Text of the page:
Most members, before turning to A.A., had already admitted that they could not handle their drinking—alcohol had taken control of their lives. A.A. experience suggests that to get sober and stay sober, alcoholics need to accept and depend upon a spiritual entity, or force, that they perceive as greater than themselves. Some choose the A.A. group as their “Higher Power”; some look to God—as they understand Him; and others rely upon entirely different concepts.2

From the biblical perspective, there is only one God (Is 43:10), and any conception of God that is contrary to the God revealed in Scripture is an idol (Ps 96:5; cf. 1 Cor 10:14). Neither the nebulous notion of a “Higher Power,” the collective consciousness of an A.A. fellowship, a “force,” or a subjective conception of God will suffice. While the reasoning behind A.A.’s “ultimate authority” may be altruistic, it is nothing more than idolatry. Moreover, encouraging someone to “accept and depend upon a spiritual entity” that is not the Christian God is both sinful and dangerous. 

A.A. Rejects the Authority of Scripture 

The tenth of A. A.’s “Twelve Traditions” states, 
No A.A. group or member should ever, in such a way as to implicate A.A., express any opinion on outside controversial issues—particularly those of politics, alcohol reform, or sectarian religion. The Alcoholics Anonymous groups opposes no one.3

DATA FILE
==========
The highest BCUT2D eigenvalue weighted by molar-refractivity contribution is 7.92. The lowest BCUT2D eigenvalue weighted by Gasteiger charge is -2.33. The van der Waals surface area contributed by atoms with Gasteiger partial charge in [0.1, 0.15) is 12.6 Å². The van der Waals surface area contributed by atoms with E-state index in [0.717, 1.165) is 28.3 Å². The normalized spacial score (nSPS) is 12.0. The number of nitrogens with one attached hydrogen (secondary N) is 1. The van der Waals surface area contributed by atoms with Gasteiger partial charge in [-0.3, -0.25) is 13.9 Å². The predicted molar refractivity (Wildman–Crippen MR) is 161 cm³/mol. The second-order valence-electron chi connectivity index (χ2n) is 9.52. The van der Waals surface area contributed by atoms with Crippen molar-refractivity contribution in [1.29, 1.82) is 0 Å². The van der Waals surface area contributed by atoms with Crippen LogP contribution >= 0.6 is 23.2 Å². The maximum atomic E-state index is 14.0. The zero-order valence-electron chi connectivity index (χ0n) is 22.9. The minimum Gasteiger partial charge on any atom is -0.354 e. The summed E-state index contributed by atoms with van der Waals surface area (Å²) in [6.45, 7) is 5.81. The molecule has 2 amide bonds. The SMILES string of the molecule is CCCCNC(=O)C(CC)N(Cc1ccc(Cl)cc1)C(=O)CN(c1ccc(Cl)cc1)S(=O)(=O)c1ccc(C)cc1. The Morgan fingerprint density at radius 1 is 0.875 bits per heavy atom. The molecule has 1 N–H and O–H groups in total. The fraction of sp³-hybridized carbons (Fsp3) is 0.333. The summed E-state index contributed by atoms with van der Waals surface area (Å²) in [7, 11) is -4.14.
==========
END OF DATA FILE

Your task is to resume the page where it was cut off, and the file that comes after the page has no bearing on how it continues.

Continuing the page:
A.A.intends to portray an innocuous image while remaining neutral on controversial issues. However, such an attempt at neutrality is itself non-neutral. One cannot be lukewarm on an issue such as the Lordship of Christ. Jesus said to his disciples “Whoever is not with me is against me, and whoever does not gather with me scatters” (Matt 12:30). Jesus said to the church at Laodicea, “You are neither cold nor hot. Would that you were either cold or hot! So, because you are lukewarm, and neither hot nor cold, I will spit you out of my mouth” (Rev 3:15-16). An attempt at neutrality, or even silence, is itself an opinion on “controversial issues.” Therefore, because A.A.intentionally rejects the exclusivistic nature of the Bible’s truth claims (e.g., Acts 4:12; 1 Tim 2:5), it rejects Christianity by implication.

A.A. Calls a Disease What the Bible Calls Sin 

The Bible identifies drunkenness as sin. Paul wrote, 
Now the works of the flesh are evident: sexual immorality, impurity, sensuality, idolatry, sorcery, enmity, strife, jealousy, fits of anger, rivalries, dissensions, divisions, envy, drunkenness, orgies, and things like these. (Gal 5:19-21a)4
For A.A., alcoholism is a disease, and alcoholics are sick.5 However, biblically speaking, devoting oneself to an addiction to alcohol (or anything else) isn't merely a disease, it is sin. More precisely, it is the sin of idolatry. Because A.A. does not accurately identify the problem, it is unable to provide a sufficient solution. Hence, A.A. members introduce themselves as alcoholics into perpetuity. By distinction, the Christian gospel makes sinners free from bondage to sin6 and the Holy Spirit sanctifies his people. While Christians may still struggle with sin,7 they are no a slave to sin and are a new creation in Jesus Christ.8 Jesus said, “So if the Son sets you free, you will be free indeed” (John 8:36).